Monowai Seamount

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  • Country
  • Subregion Name
  • Primary Volcano Type
  • Last Known Eruption
  • 25.887°S
  • 177.188°W

  • -132 m
    -433 ft

  • 242050
  • Latitude
  • Longitude

  • Summit
    Elevation

  • Volcano
    Number

8 August-14 August 2012

According to Institute of Geological & Nuclear Sciences Limited (GNS) in a media release on 11 August, the Laboratoire de Géophysique (Papeete, Tahiti) reported that seismographs in Rarotonga recorded eruptive activity at Monowai seamount on 3 August. The activity then stopped overnight.

Source: New Zealand GeoNet Project



 Available Weekly Reports


2012: August


8 August-14 August 2012

According to Institute of Geological & Nuclear Sciences Limited (GNS) in a media release on 11 August, the Laboratoire de Géophysique (Papeete, Tahiti) reported that seismographs in Rarotonga recorded eruptive activity at Monowai seamount on 3 August. The activity then stopped overnight.

Source: New Zealand GeoNet Project


Summary of eruption dates and Volcanic Explosivity Indices (VEI).

Start Date Stop Date Eruption Certainty VEI Evidence Activity Area or Unit
2012 Aug 3 2012 Aug 4 Confirmed 0 Hydrophonic
2008 Feb 8 (?) Unknown Confirmed 0 Hydrophonic
2006 Dec 12 2006 Dec 31 (?) Confirmed 0 Hydrophonic
2005 Mar 2 2006 Jun 27 Confirmed 0 Hydrophonic
2003 Apr 10 2004 Sep Confirmed 0 Hydrophonic
2002 Nov 1 2002 Nov 24 Confirmed 0 Hydrophonic
2002 May 24 2002 May 24 Confirmed 0 Hydrophonic
1999 Jun 6 1999 Jun 11 Confirmed 0 Hydrophonic
1997 Dec 15 1998 Feb 4 (?) Confirmed 0 Hydrophonic
1997 Apr 18 1997 Apr 21 Confirmed 0 Hydrophonic
1996 Sep 20 1996 Sep 22 Confirmed 0 Hydrophonic
1995 Nov 27 1995 Nov 30 Confirmed 0 Hydrophonic
1990 May 30 1991 Mar 25 Confirmed 0 Hydrophonic
1988 Sep 8 1988 Sep 8 Confirmed 0 Hydrophonic
1986 Jun 1986 Jun Confirmed 0 Hydrophonic
1982 May 1982 May Confirmed 0 Hydrophonic
1980 Jan 1980 Jan Confirmed 0 Hydrophonic
1979 Feb (?) 1979 Apr 19 (?) Confirmed 1 Hydrophonic
1978 Feb 1978 Jul Confirmed 0 Hydrophonic
1977 Oct 17 1977 Oct 27 (?) Confirmed 0 Historical Observations
1977 Apr 1977 Apr Confirmed 0 Hydrophonic
[ 1944 ] [ Unknown ] Uncertain 0  

The following references are the sources used for data regarding this volcano. References are linked directly to our volcano data file. Discussion of another volcano or eruption (sometimes far from the one that is the subject of the manuscript) may produce a citation that is not at all apparent from the title. Additional discussion of data sources can be found under Volcano Data Criteria.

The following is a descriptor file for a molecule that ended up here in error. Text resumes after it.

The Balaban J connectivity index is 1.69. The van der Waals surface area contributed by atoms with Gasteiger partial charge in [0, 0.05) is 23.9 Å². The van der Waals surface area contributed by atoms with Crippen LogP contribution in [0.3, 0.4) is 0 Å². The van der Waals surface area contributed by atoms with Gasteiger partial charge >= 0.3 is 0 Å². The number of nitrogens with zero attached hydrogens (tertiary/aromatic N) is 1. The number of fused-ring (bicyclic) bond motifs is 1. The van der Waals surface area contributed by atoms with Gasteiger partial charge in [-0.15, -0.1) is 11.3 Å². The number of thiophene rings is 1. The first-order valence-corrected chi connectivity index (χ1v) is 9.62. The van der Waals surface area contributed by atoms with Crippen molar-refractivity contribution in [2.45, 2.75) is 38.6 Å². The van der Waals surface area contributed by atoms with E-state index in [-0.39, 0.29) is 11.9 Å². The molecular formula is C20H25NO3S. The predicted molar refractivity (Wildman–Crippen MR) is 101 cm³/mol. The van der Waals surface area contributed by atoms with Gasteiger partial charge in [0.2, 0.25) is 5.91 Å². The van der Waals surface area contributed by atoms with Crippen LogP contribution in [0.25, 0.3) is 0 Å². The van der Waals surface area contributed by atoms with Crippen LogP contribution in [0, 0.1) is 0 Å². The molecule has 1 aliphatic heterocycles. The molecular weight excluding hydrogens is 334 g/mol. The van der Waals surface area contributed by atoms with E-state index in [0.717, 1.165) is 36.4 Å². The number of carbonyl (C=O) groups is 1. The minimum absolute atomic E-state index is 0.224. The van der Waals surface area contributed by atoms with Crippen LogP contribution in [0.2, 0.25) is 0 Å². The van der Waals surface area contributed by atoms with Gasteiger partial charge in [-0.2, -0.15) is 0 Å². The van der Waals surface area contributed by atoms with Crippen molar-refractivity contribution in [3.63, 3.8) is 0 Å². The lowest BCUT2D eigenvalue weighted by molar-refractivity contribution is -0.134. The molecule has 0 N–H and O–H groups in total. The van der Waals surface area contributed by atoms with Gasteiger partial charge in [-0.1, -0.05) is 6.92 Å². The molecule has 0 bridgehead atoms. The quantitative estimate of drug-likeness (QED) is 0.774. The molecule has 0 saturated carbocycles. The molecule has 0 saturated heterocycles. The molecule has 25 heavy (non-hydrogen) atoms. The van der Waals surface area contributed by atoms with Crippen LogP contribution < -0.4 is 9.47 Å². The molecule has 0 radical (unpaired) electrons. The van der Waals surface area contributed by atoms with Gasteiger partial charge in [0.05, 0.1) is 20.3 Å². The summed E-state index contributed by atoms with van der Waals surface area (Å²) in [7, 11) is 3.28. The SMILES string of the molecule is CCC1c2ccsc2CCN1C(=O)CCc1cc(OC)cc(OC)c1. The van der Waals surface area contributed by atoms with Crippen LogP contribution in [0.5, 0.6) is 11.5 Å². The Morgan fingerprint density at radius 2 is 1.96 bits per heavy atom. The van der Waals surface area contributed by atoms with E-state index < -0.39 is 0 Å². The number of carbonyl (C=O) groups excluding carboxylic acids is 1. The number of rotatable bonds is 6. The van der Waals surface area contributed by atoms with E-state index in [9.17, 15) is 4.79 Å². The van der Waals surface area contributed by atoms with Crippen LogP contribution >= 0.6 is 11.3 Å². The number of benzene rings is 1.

Brothers R N, Heming R F, Hawke M M, Davey F J, 1980. Tholeiitic basalt from the Monowai seamount, Tonga-Kermadec ridge (Note). New Zeal J Geol Geophys, 23: 537-539.

Davey F J, 1980. The Monowai Seamount: an active submarine volcanic centre on the Tonga-Kermadec Ridge (note). New Zeal J Geol Geophys, 23: 533-536.

Latter J H, 1978. Submarine eruption south of Tonga. New Zeal Volc Rec, 7: 61.

Latter J H, Lloyd E F, Smith I E M, Nathan S, 1992. Volcanic hazards in the Kermadec Islands, and at submarine volcanoes between southern Tonga and New Zealand. New Zeal Ministry Civil Defense, Volc Hazards Inf Ser, 4: 1-45.

Smithsonian Institution-SEAN, 1975-89. [Monthly event reports]. Bull Scientific Event Alert Network (SEAN), v 1-14.

Wright I C, Chadwick W W Jr, de Ronde C E J, Reymond D, Hyvernaud O, Gennerich H-H, Stoffers, P, Mackay K, Dunkin M A, Bannister S C, 2008. Collapse and reconstruction of Monowai submarine volcano, Kermadec arc, 1990-2004. J Geophys Res, doi:10.1029/2007JB005138 .

Monowai seamount, also known as Orion seamount, rises to within 100 m of the sea surface about halfway between the Kermadec and Tonga island groups. The volcano lies at the southern end of the Tonga Ridge and is slightly offset from the Kermadec volcanoes. Small parasitic cones occur on the north and west flanks of the basaltic submarine volcano, which rises from a depth of about 1500 m and was named for one of the New Zealand Navy bathymetric survey ships that documented its morphology. A large 8.5 x 11 km wide submarine caldera with a depth of more than 1500 m lies to the NNE. Numerous eruptions from Monowai have been detected from submarine acoustic signals since it was first recognized as a volcano in 1977. A shoal that had been reported in 1944 may have been a pumice raft or water disturbance due to degassing. Surface observations have included water discoloration, vigorous gas bubbling, and areas of upwelling water, sometimes accompanied by rumbling noises.